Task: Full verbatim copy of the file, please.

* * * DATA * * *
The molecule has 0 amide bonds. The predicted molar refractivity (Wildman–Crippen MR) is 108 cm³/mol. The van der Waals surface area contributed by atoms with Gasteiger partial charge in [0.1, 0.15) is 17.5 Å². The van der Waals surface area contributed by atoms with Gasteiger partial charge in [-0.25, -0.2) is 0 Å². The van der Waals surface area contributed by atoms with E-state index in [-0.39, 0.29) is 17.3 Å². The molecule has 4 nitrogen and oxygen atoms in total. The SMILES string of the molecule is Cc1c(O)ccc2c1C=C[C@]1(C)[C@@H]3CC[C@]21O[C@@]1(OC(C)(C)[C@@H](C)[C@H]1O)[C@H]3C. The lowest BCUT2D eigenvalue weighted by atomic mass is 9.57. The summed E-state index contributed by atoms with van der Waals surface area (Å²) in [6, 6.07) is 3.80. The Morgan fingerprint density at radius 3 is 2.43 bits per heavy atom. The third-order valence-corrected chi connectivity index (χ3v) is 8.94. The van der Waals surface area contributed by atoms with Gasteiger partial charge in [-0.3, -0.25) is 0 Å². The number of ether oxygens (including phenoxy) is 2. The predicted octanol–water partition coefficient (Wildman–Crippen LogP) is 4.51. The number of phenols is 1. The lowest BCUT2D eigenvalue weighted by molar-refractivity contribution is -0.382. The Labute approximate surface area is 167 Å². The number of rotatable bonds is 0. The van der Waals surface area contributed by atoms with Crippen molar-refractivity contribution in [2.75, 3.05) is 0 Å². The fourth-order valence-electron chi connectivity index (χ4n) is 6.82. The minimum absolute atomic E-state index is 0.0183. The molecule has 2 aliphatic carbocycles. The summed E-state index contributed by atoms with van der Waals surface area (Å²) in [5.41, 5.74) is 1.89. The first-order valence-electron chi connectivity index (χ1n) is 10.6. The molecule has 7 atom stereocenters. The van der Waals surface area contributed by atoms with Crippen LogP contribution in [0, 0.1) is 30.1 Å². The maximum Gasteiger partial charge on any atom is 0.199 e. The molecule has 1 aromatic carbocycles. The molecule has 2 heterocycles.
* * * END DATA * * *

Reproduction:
The molecule has 0 amide bonds. The predicted molar refractivity (Wildman–Crippen MR) is 108 cm³/mol. The van der Waals surface area contributed by atoms with Gasteiger partial charge in [0.1, 0.15) is 17.5 Å². The van der Waals surface area contributed by atoms with Gasteiger partial charge in [-0.25, -0.2) is 0 Å². The van der Waals surface area contributed by atoms with E-state index in [-0.39, 0.29) is 17.3 Å². The molecule has 4 nitrogen and oxygen atoms in total. The SMILES string of the molecule is Cc1c(O)ccc2c1C=C[C@]1(C)[C@@H]3CC[C@]21O[C@@]1(OC(C)(C)[C@@H](C)[C@H]1O)[C@H]3C. The lowest BCUT2D eigenvalue weighted by atomic mass is 9.57. The summed E-state index contributed by atoms with van der Waals surface area (Å²) in [6, 6.07) is 3.80. The Morgan fingerprint density at radius 3 is 2.43 bits per heavy atom. The third-order valence-corrected chi connectivity index (χ3v) is 8.94. The van der Waals surface area contributed by atoms with Gasteiger partial charge in [-0.3, -0.25) is 0 Å². The number of ether oxygens (including phenoxy) is 2. The predicted octanol–water partition coefficient (Wildman–Crippen LogP) is 4.51. The number of phenols is 1. The lowest BCUT2D eigenvalue weighted by molar-refractivity contribution is -0.382. The Labute approximate surface area is 167 Å². The number of rotatable bonds is 0. The van der Waals surface area contributed by atoms with Crippen molar-refractivity contribution in [2.75, 3.05) is 0 Å². The fourth-order valence-electron chi connectivity index (χ4n) is 6.82. The minimum absolute atomic E-state index is 0.0183. The molecule has 2 aliphatic carbocycles. The summed E-state index contributed by atoms with van der Waals surface area (Å²) in [5.41, 5.74) is 1.89. The first-order valence-electron chi connectivity index (χ1n) is 10.6. The molecule has 7 atom stereocenters. The van der Waals surface area contributed by atoms with Crippen LogP contribution in [0, 0.1) is 30.1 Å². The maximum Gasteiger partial charge on any atom is 0.199 e. The molecule has 1 aromatic carbocycles. The molecule has 2 heterocycles.